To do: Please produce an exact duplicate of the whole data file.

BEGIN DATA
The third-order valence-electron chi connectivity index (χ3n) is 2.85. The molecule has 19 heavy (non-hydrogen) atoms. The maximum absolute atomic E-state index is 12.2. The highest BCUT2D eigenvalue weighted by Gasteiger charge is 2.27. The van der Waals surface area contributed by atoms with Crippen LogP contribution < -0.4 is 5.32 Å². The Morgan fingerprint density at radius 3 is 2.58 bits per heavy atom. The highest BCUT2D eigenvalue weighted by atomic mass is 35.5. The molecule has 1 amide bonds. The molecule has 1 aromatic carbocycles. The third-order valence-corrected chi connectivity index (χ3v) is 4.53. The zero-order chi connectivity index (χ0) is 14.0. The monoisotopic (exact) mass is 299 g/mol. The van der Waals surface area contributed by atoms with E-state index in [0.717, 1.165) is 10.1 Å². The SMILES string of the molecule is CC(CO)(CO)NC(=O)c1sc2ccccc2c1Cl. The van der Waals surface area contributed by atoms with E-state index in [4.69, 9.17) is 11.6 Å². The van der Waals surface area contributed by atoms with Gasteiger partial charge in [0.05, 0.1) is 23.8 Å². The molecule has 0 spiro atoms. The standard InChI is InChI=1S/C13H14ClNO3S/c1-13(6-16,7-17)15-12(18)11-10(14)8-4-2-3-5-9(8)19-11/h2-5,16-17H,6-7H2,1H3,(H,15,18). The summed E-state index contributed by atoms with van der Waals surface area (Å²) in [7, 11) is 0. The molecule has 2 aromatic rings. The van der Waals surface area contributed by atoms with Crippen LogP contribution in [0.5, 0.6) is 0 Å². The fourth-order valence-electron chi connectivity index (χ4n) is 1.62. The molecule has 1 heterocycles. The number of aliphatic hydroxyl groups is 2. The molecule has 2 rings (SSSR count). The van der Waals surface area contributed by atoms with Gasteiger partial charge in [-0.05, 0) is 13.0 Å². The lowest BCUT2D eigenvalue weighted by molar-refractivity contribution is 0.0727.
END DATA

The third-order valence-electron chi connectivity index (χ3n) is 2.85. The molecule has 19 heavy (non-hydrogen) atoms. The maximum absolute atomic E-state index is 12.2. The highest BCUT2D eigenvalue weighted by Gasteiger charge is 2.27. The van der Waals surface area contributed by atoms with Crippen LogP contribution < -0.4 is 5.32 Å². The Morgan fingerprint density at radius 3 is 2.58 bits per heavy atom. The highest BCUT2D eigenvalue weighted by atomic mass is 35.5. The molecule has 1 amide bonds. The molecule has 1 aromatic carbocycles. The third-order valence-corrected chi connectivity index (χ3v) is 4.53. The zero-order chi connectivity index (χ0) is 14.0. The monoisotopic (exact) mass is 299 g/mol. The van der Waals surface area contributed by atoms with E-state index in [0.717, 1.165) is 10.1 Å². The SMILES string of the molecule is CC(CO)(CO)NC(=O)c1sc2ccccc2c1Cl. The van der Waals surface area contributed by atoms with E-state index in [4.69, 9.17) is 11.6 Å². The van der Waals surface area contributed by atoms with Gasteiger partial charge in [0.05, 0.1) is 23.8 Å². The molecule has 0 spiro atoms. The standard InChI is InChI=1S/C13H14ClNO3S/c1-13(6-16,7-17)15-12(18)11-10(14)8-4-2-3-5-9(8)19-11/h2-5,16-17H,6-7H2,1H3,(H,15,18). The summed E-state index contributed by atoms with van der Waals surface area (Å²) in [7, 11) is 0. The molecule has 2 aromatic rings. The van der Waals surface area contributed by atoms with Crippen LogP contribution in [0.5, 0.6) is 0 Å². The fourth-order valence-electron chi connectivity index (χ4n) is 1.62. The molecule has 1 heterocycles. The number of aliphatic hydroxyl groups is 2. The molecule has 2 rings (SSSR count). The van der Waals surface area contributed by atoms with Gasteiger partial charge in [-0.05, 0) is 13.0 Å². The lowest BCUT2D eigenvalue weighted by molar-refractivity contribution is 0.0727.